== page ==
Tammy Abraham’s monstrous display may have reinvigorated the groundswell of youthful optimism after the international break, but consistency is the key to establishing a legacy and Valencia could well prove a thankless task for Frank Lampard as he seeks to record his first victory on home soil.
Whether or not injuries to N’Golo Kante and Emerson forced Lampard’s hand, the decision to move to a 3-4-3 had all the rose-tinted presage and peripeteia of Chelsea’s infamous second-half shut out against Arsenal, as Marcos Alonso was restored to his former glory alongside a gun-slinging front line spearheaded by a number nine with a ruthless vendetta spurring him on.
There are still issues surrounding a defence uncomfortable at set-pieces and rash in their decision making when Antonio Rudiger is absent, but the positive signs far outweighed any lingering concentration issues that Saturday’s result may have thrown up, and Chelsea will need to build on this newfound confidence in order to kickstart their Champions League campaign.
Here is our predicted XI for Tuesday’s tie with Valencia.
By far and away Chelsea’s number one, Kepa’s only shortcoming is his inability to organise his defence from set-pieces. With Rudiger still struggling with injury, his intervention is pivotal.
After scoring his first goal for Chelsea at the weekend, Tomori will be required to build on some impressive defensive numbers and make the step up to European football. A daunting task, but one he seems more than capable of overcoming.
One of the few players with Champions League experience and at the centre of Chelsea’s defence, he will be responsible for holding a good line and instructing his teammates when to engage and when to sit back. With more options on the ball, Christensen is able to produce some more expansive passes and progress the ball from deep.
With Rudiger’s injury confirmed to have ruled him out of Tuesday’s game, Zouma will be drafted in to cover, and the Frenchman has a big 90 minutes ahead of him if he is to play any part in Chelsea’s long-term future.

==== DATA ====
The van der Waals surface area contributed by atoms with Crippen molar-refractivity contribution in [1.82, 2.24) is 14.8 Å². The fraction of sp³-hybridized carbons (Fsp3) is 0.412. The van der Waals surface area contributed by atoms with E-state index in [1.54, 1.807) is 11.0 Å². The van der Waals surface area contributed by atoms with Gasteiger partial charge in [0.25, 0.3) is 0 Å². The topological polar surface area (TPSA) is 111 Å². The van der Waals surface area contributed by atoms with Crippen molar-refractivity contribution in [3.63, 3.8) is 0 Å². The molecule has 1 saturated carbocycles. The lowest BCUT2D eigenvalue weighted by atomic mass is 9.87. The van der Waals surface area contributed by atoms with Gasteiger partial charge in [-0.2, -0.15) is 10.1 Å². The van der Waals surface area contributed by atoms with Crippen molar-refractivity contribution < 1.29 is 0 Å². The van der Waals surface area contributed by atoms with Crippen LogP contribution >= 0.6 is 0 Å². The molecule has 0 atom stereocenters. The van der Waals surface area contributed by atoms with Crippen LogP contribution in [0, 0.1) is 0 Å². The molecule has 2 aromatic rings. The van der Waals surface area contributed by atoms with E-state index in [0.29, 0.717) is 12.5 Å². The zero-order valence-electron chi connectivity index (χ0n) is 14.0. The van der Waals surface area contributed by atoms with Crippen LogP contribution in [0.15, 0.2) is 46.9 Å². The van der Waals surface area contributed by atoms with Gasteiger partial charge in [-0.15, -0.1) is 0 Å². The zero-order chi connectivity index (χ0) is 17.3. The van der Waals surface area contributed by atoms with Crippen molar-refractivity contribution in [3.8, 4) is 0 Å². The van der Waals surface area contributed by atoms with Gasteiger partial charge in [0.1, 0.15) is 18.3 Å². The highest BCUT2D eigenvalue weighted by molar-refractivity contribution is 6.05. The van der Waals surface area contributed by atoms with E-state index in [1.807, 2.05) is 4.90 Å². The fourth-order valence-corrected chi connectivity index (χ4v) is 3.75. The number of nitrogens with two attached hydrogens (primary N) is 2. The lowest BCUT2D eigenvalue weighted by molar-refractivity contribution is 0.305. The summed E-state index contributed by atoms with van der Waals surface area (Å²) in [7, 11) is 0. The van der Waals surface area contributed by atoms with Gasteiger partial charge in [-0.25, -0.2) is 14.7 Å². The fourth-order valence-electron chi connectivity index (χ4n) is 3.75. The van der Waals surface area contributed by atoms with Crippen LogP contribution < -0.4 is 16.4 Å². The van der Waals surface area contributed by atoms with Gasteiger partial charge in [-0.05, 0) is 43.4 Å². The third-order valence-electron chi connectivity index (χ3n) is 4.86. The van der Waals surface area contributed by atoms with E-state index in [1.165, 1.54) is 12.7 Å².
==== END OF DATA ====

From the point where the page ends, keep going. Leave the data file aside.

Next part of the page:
Persisting with the wing-back formation Azpilicueta looked far less vulnerable and he will surely be given another chance to impress against Valencia. His Champions League experience will prove invaluable.
Among all the talk of academy players coming to the fore against Wolves, a long-overdue milestone was finally reached as Jorginho collected his first Premier League assist. The Italian has looked imperious for much of this season, and he was duly rewarded for another dynamic display at the weekend.
Kovacic has proved to be an able deputy to the injured Kante this season, averaging more than 50 passes per game as well as driving the play forward with nearly two dribbles per game.
Will be the most relieved player in the dressing room should Lampard continue to use a 3-4-3 formation. Against Wolves Alonso looked back to his best, laying on an assist for Abraham’s second goal as well as ensuring the pacy Adama Traore never broke in behind.
By far his best performance of the season at the weekend. Despite being on the periphery of the game he was able to draw fouls and get beyond his marker, creating space and crossing opportunities for both him and his teammates.
Another quite superb performance from Abraham who has settled into his role at a frightening pace. Champions League football tends to be far more technical and less expansive than the Premier League, so Lampard will need to ensure his wing-backs and inside forwards are providing support through the use of overlaps and underlaps.
Even though Mason Mount added another goal to his collection at the weekend, Christian Pulisic seems a safe option considering his vast Champions League experience and technical prowess. He is also a more natural wide man and is well versed in playing with overlapping wing-backs.